Take the 2-minute tour ×
Stack Overflow is a question and answer site for professional and enthusiast programmers. It's 100% free, no registration required.

I am using a web form I created as an interface to query a MySQL database. I have written some perl CGI scripts to process the queries. But I am not getting the desired output, so I need to debug the scripts. How do I do that? I mostly use Eclipse for debugging perl, but now I have the web form parameters (checkboxes, listboxes) as input to the script. Is there any way I can pass in the inputs from the web page and then debug the script in Eclipse? Or is there any other way of debugging in this case? Hope I have made myself clear. Thanks.

share|improve this question

6 Answers 6

up vote 3 down vote accepted

Yes, of course you can use Apaches error log to do debugging; which a very lazy but efficient way to work.

You mention you use Eclipse so I assume you also use the EPIC plug-in for Perl development. Check out this chapter on how to configure Eclipse/EPIC for debugging CGI:

http://www.epic-ide.org/guide/ch06s02.php

share|improve this answer
    
This link is just what I was looking for! Somehow I could not find it myself. Thanks for sharing! –  user828647 May 7 '12 at 19:54

I use this Perl module for CGI debugging. It lets you capture all data sent to a CGI script, when running from a normal browser. It then lets you "replay" the script from anywhere (command line, within a debugger) using the captured data.

CGI::Inspect looks promising, though I haven't tried it yet myself.

Using Devel::DumpTrace during a normal CGI session (with the data being logged to a file, via DUMPTRACE_FH) is a way to do in-depth debugging, without using an actual debugger.

share|improve this answer
1  
The capture_CGI_input module looks good. I'll try it soon. –  user828647 May 7 '12 at 19:50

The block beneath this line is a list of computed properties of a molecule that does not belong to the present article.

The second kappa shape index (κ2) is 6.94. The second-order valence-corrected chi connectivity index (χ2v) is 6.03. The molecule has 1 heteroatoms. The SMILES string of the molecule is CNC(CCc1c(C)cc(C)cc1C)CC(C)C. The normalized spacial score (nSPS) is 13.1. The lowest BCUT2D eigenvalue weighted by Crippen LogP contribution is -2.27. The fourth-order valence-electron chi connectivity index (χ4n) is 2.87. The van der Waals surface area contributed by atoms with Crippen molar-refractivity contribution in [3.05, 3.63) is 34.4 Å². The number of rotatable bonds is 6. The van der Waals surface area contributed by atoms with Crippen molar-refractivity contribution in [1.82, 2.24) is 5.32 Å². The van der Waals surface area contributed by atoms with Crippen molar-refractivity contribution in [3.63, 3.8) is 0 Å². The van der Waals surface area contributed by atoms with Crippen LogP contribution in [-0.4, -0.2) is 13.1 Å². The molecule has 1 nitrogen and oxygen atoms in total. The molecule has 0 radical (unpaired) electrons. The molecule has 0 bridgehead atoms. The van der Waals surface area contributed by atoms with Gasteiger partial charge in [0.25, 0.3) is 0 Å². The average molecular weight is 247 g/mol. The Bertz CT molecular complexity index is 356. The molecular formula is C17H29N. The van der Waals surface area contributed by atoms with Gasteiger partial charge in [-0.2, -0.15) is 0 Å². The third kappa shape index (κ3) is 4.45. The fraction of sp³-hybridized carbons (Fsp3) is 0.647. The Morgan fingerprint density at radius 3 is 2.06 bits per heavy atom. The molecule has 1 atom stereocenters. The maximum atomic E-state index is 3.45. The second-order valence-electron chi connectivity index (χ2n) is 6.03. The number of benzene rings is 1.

I would hope Eclipse has a way to simulate CGI.

I use ActiveState's Komodo IDE, and it can simulate CGI (including input params), so I can recommend that as a good tool for this purpose. The IDE is NOT free, though, but consider this an investment if you're going to be doing this a lot. (I'm NOT affiliated with ActiveState - just a happy customer.)

share|improve this answer
    
I also use Komodo. Simulating CGI is helpful in very specific cases, but I also have used Komodo's remote debugging capabilities. I basically have Perl run in debug mode on a development server and point it to the Komodo debugger on my machine. That way I can step through my CGI script as it is running on the web server itself. –  indiguy May 4 '12 at 20:07
    
Thanks for the suggestion, but one reason I use Eclipse is because its free. And it turns out I can simulate CGI in Eclipse just as in Komodo (see the accepted answer). –  user828647 May 7 '12 at 19:52

It's not clear what exactly you want to debug, but a few tips:

share|improve this answer

if you have a hypothetical CGI program written in perl, called webawesome.pl and you want to pass it two parameters: name and age, you can use a shell command like this:

prompt> perl -d webawesome.pl name=sifl age=21

Now you're in the perl debugger and you can step through your program, and the key/value pairs from the command line will be loaded as form parameters by CGI.pm

Setting these command line switches in Eclipse is left as an exercise to the reader, as I am an unabashed vi user, and haven't use eclipse in two or three years. I know there's dialogs to set run/debug options.

share|improve this answer

You can use Firebug or Fiddler to watch your requests made from the form, to ensure you are sending exactly what you think you are. You can also open a file open(fh,">>debug.txt") and print out the sql calls that you are making to a log file. I would also suggest learning about Data::Dumper which will print out objects prettily so you can see their structure.

share|improve this answer

Your Answer

 
discard

By posting your answer, you agree to the privacy policy and terms of service.

Not the answer you're looking for? Browse other questions tagged or ask your own question.